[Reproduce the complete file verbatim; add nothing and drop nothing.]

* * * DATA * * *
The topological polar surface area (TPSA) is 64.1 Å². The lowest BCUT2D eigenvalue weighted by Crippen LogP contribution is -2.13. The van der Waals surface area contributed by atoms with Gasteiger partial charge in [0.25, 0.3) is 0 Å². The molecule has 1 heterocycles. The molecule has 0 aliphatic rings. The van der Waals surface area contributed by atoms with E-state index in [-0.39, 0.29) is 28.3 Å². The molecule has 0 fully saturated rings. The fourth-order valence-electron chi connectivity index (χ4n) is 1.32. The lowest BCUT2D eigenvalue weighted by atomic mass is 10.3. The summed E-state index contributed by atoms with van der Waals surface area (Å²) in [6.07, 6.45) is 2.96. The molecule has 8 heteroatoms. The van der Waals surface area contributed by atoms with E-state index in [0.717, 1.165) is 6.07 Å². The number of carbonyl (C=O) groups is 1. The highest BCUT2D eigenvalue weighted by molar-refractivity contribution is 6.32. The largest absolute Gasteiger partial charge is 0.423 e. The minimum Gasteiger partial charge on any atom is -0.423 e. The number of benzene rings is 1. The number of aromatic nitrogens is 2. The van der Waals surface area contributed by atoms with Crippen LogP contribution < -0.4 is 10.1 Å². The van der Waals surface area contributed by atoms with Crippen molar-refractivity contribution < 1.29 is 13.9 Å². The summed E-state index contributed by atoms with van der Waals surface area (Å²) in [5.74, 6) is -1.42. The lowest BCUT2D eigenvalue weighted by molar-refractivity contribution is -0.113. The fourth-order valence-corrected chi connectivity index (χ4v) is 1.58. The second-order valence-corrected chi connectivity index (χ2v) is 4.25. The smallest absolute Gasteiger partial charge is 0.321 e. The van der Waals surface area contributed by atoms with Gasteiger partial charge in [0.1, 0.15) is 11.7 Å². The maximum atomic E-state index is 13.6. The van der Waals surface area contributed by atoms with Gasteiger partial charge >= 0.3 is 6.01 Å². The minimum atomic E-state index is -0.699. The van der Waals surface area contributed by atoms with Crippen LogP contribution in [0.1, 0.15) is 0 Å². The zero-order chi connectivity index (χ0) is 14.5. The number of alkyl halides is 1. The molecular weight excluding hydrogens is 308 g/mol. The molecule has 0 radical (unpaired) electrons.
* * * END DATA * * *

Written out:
The topological polar surface area (TPSA) is 64.1 Å². The lowest BCUT2D eigenvalue weighted by Crippen LogP contribution is -2.13. The van der Waals surface area contributed by atoms with Gasteiger partial charge in [0.25, 0.3) is 0 Å². The molecule has 1 heterocycles. The molecule has 0 aliphatic rings. The van der Waals surface area contributed by atoms with E-state index in [-0.39, 0.29) is 28.3 Å². The molecule has 0 fully saturated rings. The fourth-order valence-electron chi connectivity index (χ4n) is 1.32. The lowest BCUT2D eigenvalue weighted by atomic mass is 10.3. The summed E-state index contributed by atoms with van der Waals surface area (Å²) in [6.07, 6.45) is 2.96. The molecule has 8 heteroatoms. The van der Waals surface area contributed by atoms with E-state index in [0.717, 1.165) is 6.07 Å². The number of carbonyl (C=O) groups is 1. The highest BCUT2D eigenvalue weighted by molar-refractivity contribution is 6.32. The largest absolute Gasteiger partial charge is 0.423 e. The minimum Gasteiger partial charge on any atom is -0.423 e. The number of benzene rings is 1. The number of aromatic nitrogens is 2. The van der Waals surface area contributed by atoms with Crippen LogP contribution < -0.4 is 10.1 Å². The van der Waals surface area contributed by atoms with Crippen molar-refractivity contribution < 1.29 is 13.9 Å². The summed E-state index contributed by atoms with van der Waals surface area (Å²) in [5.74, 6) is -1.42. The lowest BCUT2D eigenvalue weighted by molar-refractivity contribution is -0.113. The fourth-order valence-corrected chi connectivity index (χ4v) is 1.58. The second-order valence-corrected chi connectivity index (χ2v) is 4.25. The smallest absolute Gasteiger partial charge is 0.321 e. The van der Waals surface area contributed by atoms with Gasteiger partial charge in [0.1, 0.15) is 11.7 Å². The maximum atomic E-state index is 13.6. The van der Waals surface area contributed by atoms with Gasteiger partial charge >= 0.3 is 6.01 Å². The minimum atomic E-state index is -0.699. The van der Waals surface area contributed by atoms with Crippen LogP contribution in [0.1, 0.15) is 0 Å². The zero-order chi connectivity index (χ0) is 14.5. The number of alkyl halides is 1. The molecular weight excluding hydrogens is 308 g/mol. The molecule has 0 radical (unpaired) electrons.